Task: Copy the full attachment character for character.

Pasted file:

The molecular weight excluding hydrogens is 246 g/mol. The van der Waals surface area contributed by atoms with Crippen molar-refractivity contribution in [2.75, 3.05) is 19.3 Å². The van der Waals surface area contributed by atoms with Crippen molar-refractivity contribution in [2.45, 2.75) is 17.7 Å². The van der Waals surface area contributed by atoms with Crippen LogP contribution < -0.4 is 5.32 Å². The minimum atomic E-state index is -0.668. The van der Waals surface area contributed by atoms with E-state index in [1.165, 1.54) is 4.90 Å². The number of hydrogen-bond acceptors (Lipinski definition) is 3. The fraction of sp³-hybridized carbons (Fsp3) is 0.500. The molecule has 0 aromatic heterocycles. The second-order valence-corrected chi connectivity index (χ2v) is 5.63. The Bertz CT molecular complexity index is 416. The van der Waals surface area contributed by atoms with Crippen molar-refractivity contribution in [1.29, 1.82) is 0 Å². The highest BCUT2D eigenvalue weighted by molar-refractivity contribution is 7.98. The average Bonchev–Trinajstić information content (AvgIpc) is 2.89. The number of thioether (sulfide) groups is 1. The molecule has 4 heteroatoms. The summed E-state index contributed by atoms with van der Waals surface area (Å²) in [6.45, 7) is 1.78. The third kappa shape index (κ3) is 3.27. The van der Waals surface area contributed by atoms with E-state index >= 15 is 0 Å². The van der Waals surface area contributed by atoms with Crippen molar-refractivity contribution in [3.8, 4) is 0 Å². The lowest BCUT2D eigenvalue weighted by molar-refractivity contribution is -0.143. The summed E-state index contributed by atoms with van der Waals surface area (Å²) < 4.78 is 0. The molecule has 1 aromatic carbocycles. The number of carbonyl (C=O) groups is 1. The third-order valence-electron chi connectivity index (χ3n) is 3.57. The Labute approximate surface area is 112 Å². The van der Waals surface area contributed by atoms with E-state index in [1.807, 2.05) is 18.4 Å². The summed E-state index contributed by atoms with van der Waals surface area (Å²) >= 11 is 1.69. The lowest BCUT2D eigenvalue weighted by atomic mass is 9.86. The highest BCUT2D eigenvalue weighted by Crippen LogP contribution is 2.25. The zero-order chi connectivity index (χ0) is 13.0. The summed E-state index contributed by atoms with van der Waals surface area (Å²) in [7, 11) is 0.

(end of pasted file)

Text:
The molecular weight excluding hydrogens is 246 g/mol. The van der Waals surface area contributed by atoms with Crippen molar-refractivity contribution in [2.75, 3.05) is 19.3 Å². The van der Waals surface area contributed by atoms with Crippen molar-refractivity contribution in [2.45, 2.75) is 17.7 Å². The van der Waals surface area contributed by atoms with Crippen LogP contribution < -0.4 is 5.32 Å². The minimum atomic E-state index is -0.668. The van der Waals surface area contributed by atoms with E-state index in [1.165, 1.54) is 4.90 Å². The number of hydrogen-bond acceptors (Lipinski definition) is 3. The fraction of sp³-hybridized carbons (Fsp3) is 0.500. The molecule has 0 aromatic heterocycles. The second-order valence-corrected chi connectivity index (χ2v) is 5.63. The Bertz CT molecular complexity index is 416. The van der Waals surface area contributed by atoms with Crippen molar-refractivity contribution in [1.29, 1.82) is 0 Å². The highest BCUT2D eigenvalue weighted by molar-refractivity contribution is 7.98. The average Bonchev–Trinajstić information content (AvgIpc) is 2.89. The number of thioether (sulfide) groups is 1. The molecule has 4 heteroatoms. The summed E-state index contributed by atoms with van der Waals surface area (Å²) in [6.45, 7) is 1.78. The third kappa shape index (κ3) is 3.27. The van der Waals surface area contributed by atoms with E-state index >= 15 is 0 Å². The van der Waals surface area contributed by atoms with Crippen molar-refractivity contribution in [3.8, 4) is 0 Å². The lowest BCUT2D eigenvalue weighted by molar-refractivity contribution is -0.143. The summed E-state index contributed by atoms with van der Waals surface area (Å²) < 4.78 is 0. The molecule has 1 aromatic carbocycles. The number of carbonyl (C=O) groups is 1. The third-order valence-electron chi connectivity index (χ3n) is 3.57. The Labute approximate surface area is 112 Å². The van der Waals surface area contributed by atoms with E-state index in [1.807, 2.05) is 18.4 Å². The summed E-state index contributed by atoms with van der Waals surface area (Å²) >= 11 is 1.69. The lowest BCUT2D eigenvalue weighted by atomic mass is 9.86. The highest BCUT2D eigenvalue weighted by Crippen LogP contribution is 2.25. The zero-order chi connectivity index (χ0) is 13.0. The summed E-state index contributed by atoms with van der Waals surface area (Å²) in [7, 11) is 0.